Postcard from Buchan

2 Jun

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In blog time, I’m still in Australia, near the end of our road trip. We had one more night on the road, and Susy found us a place in a tiny town (population: 326) in the hills called Buchan (rhymes with “truckin'”). We had to drive along many winding roads in the dark, and we actually had to deal with wildlife crossing the road several times. Twice, wallabies decided it would be fun to hop right in front of the car. Another time we had to stop for a wombat who darted across the road. Then we had to sit and wait for another huge wombat who decided it would take its own sweet time getting out of our way. The look on its face as it stared us down said a little more, but I’m not sure that’s fit to blog.

Needless to say, we weren’t quite sure what we were in for by the time we reached Buchan, but we knew instantly that we were in a place where we’d missed the dinner hour (earlier in the day we’d pretty much missed lunch and settled for a fried seafood feast in Eden, and we were all still hurting from that). Luckily, the lovely owners of the property where we were staying had some frozen pizzas on hand and beer and wine, so we paired that with cheese from Boden and had ourselves a little feast.

When we got to our cabin, we were sorely sorry we couldn’t spend another night here. The place had a great setup with three bedrooms, a living room, a rather large kitchen and an enormous bathroom with a tub and a separate shower that had body jets. We were all excited about the shower, although we were told to watch our water usage because it came from a tank attached to the house (and you wouldn’t want to run out in the middle of someone’s shower). Said shower was great until you opened the shower doors at the end and discovered that water had sprayed out all over the floor. Slight detractor on an otherwise lovely place.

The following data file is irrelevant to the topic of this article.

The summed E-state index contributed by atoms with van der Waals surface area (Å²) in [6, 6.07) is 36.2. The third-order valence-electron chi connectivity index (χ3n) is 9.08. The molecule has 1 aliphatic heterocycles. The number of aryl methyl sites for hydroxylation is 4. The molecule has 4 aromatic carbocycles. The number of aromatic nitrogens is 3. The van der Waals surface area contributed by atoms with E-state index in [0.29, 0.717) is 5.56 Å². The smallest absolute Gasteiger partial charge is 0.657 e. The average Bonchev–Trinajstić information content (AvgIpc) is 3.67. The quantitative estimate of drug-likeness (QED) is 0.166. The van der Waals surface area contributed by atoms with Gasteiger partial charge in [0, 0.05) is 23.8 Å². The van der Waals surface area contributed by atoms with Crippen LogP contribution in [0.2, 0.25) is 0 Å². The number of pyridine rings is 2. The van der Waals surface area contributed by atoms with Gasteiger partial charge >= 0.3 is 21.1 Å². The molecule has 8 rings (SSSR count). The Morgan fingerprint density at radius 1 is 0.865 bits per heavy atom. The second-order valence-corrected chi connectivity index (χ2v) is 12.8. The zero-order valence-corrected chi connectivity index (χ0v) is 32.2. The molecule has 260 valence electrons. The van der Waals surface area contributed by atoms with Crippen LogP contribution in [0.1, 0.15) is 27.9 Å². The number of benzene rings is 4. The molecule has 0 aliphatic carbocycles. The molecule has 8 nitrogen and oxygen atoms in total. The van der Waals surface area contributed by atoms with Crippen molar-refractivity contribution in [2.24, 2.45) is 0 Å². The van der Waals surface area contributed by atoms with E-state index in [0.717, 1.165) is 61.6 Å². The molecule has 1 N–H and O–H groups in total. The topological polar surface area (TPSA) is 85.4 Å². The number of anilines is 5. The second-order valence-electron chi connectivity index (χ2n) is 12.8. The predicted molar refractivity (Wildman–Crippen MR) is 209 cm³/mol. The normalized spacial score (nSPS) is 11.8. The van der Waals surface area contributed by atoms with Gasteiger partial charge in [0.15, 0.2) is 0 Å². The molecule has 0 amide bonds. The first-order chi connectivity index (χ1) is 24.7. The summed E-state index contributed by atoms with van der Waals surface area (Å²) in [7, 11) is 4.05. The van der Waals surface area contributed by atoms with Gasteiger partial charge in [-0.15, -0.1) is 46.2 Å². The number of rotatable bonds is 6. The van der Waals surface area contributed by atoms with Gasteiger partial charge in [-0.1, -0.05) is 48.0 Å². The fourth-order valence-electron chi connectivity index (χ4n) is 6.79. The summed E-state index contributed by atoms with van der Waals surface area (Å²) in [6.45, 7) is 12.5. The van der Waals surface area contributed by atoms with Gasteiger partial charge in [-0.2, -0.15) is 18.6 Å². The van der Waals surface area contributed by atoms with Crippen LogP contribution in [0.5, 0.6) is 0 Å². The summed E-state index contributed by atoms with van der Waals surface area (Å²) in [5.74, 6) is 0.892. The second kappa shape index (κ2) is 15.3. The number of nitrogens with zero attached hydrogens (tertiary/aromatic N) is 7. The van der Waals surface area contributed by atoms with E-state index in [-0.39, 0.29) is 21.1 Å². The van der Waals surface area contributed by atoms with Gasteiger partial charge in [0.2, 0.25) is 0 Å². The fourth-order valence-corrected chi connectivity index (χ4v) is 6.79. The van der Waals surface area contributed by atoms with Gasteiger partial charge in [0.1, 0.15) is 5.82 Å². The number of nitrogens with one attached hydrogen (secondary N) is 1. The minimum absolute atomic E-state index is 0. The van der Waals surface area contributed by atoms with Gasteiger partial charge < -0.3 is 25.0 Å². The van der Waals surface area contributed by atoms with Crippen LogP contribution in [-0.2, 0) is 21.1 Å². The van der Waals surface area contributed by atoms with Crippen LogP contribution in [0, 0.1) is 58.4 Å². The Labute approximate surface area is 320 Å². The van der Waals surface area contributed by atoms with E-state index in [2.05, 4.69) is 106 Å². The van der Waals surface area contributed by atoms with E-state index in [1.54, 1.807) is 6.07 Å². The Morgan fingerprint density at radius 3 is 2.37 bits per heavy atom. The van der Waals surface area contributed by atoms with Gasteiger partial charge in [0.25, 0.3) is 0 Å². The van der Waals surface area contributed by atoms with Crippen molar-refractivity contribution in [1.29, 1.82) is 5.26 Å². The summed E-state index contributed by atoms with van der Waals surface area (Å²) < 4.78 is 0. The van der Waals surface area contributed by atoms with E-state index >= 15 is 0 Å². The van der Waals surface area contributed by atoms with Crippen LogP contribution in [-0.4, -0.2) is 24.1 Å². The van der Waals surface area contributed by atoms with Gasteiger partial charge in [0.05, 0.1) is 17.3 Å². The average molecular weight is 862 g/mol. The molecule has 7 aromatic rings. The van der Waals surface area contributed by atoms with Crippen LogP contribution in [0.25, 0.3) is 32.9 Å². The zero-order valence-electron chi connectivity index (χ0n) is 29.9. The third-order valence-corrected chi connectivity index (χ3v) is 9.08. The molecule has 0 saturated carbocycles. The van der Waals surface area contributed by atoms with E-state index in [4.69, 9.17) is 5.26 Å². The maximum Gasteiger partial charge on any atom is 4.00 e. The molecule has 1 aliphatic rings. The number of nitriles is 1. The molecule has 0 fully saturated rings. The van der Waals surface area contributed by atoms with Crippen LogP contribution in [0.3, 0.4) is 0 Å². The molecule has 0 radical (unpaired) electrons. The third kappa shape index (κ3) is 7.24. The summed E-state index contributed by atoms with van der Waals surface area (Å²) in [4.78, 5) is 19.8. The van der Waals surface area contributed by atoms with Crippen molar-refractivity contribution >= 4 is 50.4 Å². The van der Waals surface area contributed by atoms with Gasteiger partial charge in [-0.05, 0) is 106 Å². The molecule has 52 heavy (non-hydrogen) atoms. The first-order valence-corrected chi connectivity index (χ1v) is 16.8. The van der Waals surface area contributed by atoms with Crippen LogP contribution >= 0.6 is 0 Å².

The next morning, I took a little walk around the town, such that it was. It had a general store, a cafe (temporarily closed), a bar. Buchan’s known for its caves (which we didn’t have the time to visit) and it used to have a decent butter factory. I also found out that John Flynn, the guy on the Australian $20 bill, was a Presbyterian missionary in Buchan from 1905 to 1907. He later went on to work in the inland and became known for his work in setting up hospitals in the outback and creating the Royal Doctor Flying Service.

Sadly, that’s pretty much all the time we had for Buchan. A short, but glorious evening and morning in some beautiful countryside with sunny fall weather, cockatiels flying in the trees and a little bit of relaxation before we hit the big city of Melbourne.

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